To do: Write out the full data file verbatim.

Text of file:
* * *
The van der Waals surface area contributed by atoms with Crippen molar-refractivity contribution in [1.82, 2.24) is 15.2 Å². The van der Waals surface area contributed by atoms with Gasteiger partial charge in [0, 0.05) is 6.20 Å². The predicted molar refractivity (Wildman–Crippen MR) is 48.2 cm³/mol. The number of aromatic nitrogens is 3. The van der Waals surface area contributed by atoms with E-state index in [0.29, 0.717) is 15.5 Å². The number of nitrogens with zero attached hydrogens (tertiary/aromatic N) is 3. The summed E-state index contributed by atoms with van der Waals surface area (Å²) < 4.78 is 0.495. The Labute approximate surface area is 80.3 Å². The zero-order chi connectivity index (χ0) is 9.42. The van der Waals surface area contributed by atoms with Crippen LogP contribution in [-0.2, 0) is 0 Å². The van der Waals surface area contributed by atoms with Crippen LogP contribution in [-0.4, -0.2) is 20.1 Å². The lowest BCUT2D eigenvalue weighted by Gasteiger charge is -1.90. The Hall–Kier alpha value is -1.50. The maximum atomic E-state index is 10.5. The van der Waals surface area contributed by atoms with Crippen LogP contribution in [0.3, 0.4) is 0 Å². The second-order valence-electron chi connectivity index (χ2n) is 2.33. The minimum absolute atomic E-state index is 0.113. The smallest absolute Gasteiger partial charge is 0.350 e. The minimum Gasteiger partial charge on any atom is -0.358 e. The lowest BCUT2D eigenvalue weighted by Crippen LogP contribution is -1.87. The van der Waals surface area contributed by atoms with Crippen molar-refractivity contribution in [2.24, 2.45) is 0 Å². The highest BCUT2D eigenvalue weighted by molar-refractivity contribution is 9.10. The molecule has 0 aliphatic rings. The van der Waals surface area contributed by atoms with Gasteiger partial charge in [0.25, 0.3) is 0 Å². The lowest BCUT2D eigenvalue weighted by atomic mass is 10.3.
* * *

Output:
The van der Waals surface area contributed by atoms with Crippen molar-refractivity contribution in [1.82, 2.24) is 15.2 Å². The van der Waals surface area contributed by atoms with Gasteiger partial charge in [0, 0.05) is 6.20 Å². The predicted molar refractivity (Wildman–Crippen MR) is 48.2 cm³/mol. The number of aromatic nitrogens is 3. The van der Waals surface area contributed by atoms with E-state index in [0.29, 0.717) is 15.5 Å². The number of nitrogens with zero attached hydrogens (tertiary/aromatic N) is 3. The summed E-state index contributed by atoms with van der Waals surface area (Å²) < 4.78 is 0.495. The Labute approximate surface area is 80.3 Å². The zero-order chi connectivity index (χ0) is 9.42. The van der Waals surface area contributed by atoms with Crippen LogP contribution in [-0.2, 0) is 0 Å². The van der Waals surface area contributed by atoms with Crippen LogP contribution in [-0.4, -0.2) is 20.1 Å². The lowest BCUT2D eigenvalue weighted by Gasteiger charge is -1.90. The Hall–Kier alpha value is -1.50. The maximum atomic E-state index is 10.5. The van der Waals surface area contributed by atoms with Crippen LogP contribution in [0.3, 0.4) is 0 Å². The second-order valence-electron chi connectivity index (χ2n) is 2.33. The minimum absolute atomic E-state index is 0.113. The smallest absolute Gasteiger partial charge is 0.350 e. The minimum Gasteiger partial charge on any atom is -0.358 e. The lowest BCUT2D eigenvalue weighted by Crippen LogP contribution is -1.87. The van der Waals surface area contributed by atoms with Crippen molar-refractivity contribution in [2.24, 2.45) is 0 Å². The highest BCUT2D eigenvalue weighted by molar-refractivity contribution is 9.10. The molecule has 0 aliphatic rings. The van der Waals surface area contributed by atoms with Gasteiger partial charge in [0.25, 0.3) is 0 Å². The lowest BCUT2D eigenvalue weighted by atomic mass is 10.3.